Fatigue does strange things to your mind.  I began to experience the world like I was inside a glass bowl; voices were muffled, faces were slightly blurry, and I felt isolated and unable to express myself.   I cried a lot.  My exhaustion brought a sense of impending doom.  Instead of the rush of love that should have been surging through my veins, all I felt was the burden of keeping the baby alive.  How could I sleep when she might stop breathing at any second?  I pushed her bassinet close to the bathroom and peed with the door ajar so I could make sure nobody kidnapped her.  I assessed how long visitors took to rub antiseptic foam on their hands because, suddenly, the world was teeming with deadly viruses.  When a visitor coughed while she was holding the baby, a terrible rage rushed through me, so fierce and sudden that I began shaking.  

At home, it only got worse.  Every two hours, I fought to feed the baby, struggling against her thrashing arms and her lips that clamped shut.  While nursing, she fell into a sleep so deep that nothing - not even cold, wet flannels on her bare chest - could rouse her.  Defeated, I would stagger downstairs to hook myself up to the hospital grade breast pump we had hired from the pharmacy while my husband bottle fed her.  In those dark hours, alone on the couch, I was assaulted with horrifying images of harm coming to the baby.  I saw myself tripping on the stairs while holding her, or fainting as I bathed her, and trying to stop these thoughts was as useful as catching water with a sieve.  

Then, the real crying began.  Hours of wailing reverberated through the house.  Each soul shattering, shrill cry ended with a gurgling shriek, like a furious exclamation mark, and the baby squirmed and arched in my arms as I tried to comfort her.  She didn’t distinguish between 3pm and 3am; she didn’t care if I’d only had ten minutes of sleep or that my back hurt; she didn’t notice when I joined her in crying, my fat tears dripping onto her forehead and cheeks. 

“What’s wrong?” I pleaded, my voice hoarse from exhaustion.  “What do you want?”

Her only answer was to scream, crimson faced, until she ran out of breath and her arms and legs turned a mottled blue.  

I dragged myself through unrelenting, repetitive cycles of nursing, rocking, and changing nappies.  The less sleep I had, the more anxious I became.  I was convinced that a red spot was meningococcal disease, a cough signalled the beginning of whooping cough, every sneeze was the onset of influenza, and flushed cheeks indicated fever.  Sometimes, my fear that the baby would die was so powerful that I hyperventilated and doubled over, wanting to vomit.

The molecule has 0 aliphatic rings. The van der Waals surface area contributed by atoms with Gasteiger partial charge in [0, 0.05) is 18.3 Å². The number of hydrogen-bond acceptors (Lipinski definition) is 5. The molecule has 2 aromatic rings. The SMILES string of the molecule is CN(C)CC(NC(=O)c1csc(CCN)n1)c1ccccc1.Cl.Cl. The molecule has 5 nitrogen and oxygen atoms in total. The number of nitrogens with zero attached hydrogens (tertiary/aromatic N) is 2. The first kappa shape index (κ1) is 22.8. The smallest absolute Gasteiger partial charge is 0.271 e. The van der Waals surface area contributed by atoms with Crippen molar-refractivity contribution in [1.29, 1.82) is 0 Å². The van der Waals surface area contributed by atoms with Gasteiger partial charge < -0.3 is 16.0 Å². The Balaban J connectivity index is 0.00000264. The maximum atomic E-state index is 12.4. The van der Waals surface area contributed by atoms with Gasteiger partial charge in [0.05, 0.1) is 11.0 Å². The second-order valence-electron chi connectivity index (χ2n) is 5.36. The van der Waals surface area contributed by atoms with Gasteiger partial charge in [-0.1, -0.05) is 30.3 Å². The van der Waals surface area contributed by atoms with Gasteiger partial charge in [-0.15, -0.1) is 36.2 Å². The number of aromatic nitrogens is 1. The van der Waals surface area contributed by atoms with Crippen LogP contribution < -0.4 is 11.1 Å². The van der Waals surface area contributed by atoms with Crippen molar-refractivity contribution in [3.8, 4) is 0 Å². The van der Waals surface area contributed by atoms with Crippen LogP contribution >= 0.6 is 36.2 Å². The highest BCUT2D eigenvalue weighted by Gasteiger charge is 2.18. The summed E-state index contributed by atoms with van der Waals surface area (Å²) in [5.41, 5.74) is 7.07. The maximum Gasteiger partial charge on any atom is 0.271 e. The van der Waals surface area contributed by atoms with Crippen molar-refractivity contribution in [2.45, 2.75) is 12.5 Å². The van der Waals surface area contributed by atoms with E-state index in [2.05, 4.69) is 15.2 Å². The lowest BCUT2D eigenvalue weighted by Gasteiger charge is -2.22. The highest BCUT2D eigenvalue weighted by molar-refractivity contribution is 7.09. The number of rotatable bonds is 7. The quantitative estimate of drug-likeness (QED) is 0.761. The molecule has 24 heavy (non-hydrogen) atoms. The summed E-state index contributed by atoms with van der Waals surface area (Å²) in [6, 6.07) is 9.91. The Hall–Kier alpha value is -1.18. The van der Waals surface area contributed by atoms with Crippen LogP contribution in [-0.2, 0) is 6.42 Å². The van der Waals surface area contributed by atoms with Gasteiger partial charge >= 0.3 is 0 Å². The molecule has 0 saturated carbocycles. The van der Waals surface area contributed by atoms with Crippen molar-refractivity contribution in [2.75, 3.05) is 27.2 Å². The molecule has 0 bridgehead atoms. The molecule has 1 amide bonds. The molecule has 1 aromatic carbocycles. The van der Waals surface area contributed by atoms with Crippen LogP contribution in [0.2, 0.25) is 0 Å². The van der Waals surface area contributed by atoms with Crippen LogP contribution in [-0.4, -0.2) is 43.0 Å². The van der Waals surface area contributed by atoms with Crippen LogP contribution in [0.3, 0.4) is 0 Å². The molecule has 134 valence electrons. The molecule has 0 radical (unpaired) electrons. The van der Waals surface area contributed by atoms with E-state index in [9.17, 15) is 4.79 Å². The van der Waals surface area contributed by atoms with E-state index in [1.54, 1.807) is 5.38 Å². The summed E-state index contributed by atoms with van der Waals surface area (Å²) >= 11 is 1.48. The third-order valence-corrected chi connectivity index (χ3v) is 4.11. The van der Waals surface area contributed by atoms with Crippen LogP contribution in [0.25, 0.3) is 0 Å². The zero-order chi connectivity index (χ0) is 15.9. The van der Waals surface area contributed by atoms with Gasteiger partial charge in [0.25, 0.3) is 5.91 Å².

This was an aspect of motherhood for which I was unprepared.  I knew I would be tired but the anxiety caught me off guard, paralysed me, sapped my joy.  Fear traps you in the lonely prison of your own mind where worst case scenarios play out in vivid detail.  You tell yourself that things will be okay but you can’t trick yourself into believing it.  You feel ashamed because your trials seem trivial compared to other people’s struggles; they can cope - why can’t you?          

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Thankfully, as I teetered on the edge of not coping, things began to improve.  A doctor, who was diligent and disarmingly kind, gently suggested that I see a psychologist.  Friends brought food, told me I was doing a great job, and didn’t overstay their welcome.  I let people hold her, as long as they didn’t kiss her.  My sister vacuumed.  People listened as I wept over the phone.  I asked for prayer, binge watched The Good Wife, decided not to read more baby forums.  Blocks of sleep extended from minutes to several hours.  The baby grew fat and finally smiled; and I was ready to smile back.    

 

The Trees are Coming Into Leaf

Upon waking, I sneezed violently, my knees jackknifing towards my chest.  I sneezed again, and again, and again.  Ah!  It must be spring. 

Spring in Perth corresponds to an exponential rise in the sale of antihistamines as the cool morning breeze carries millions of minute particles of pollen.  Daylight creeps into the sky sooner every day.  Magpies congregate in packs.  As I run towards them, they barely bother to flap their wings and instead appraise me with cunning eyes, cocking their heads so the sun glints off their razor beaks.  Soon there will be nests and I’ll have to watch out for a flurry of wings above my head and a loud cry from a territorial bird.  Swarms of bees hover near lavender bushes; a few are lost to backyard swimming pools where they float amongst soggy leaves, buoyant gum nuts, and bits of bottlebrush.  Clothes that are pegged onto clotheslines in the morning will dry before noon.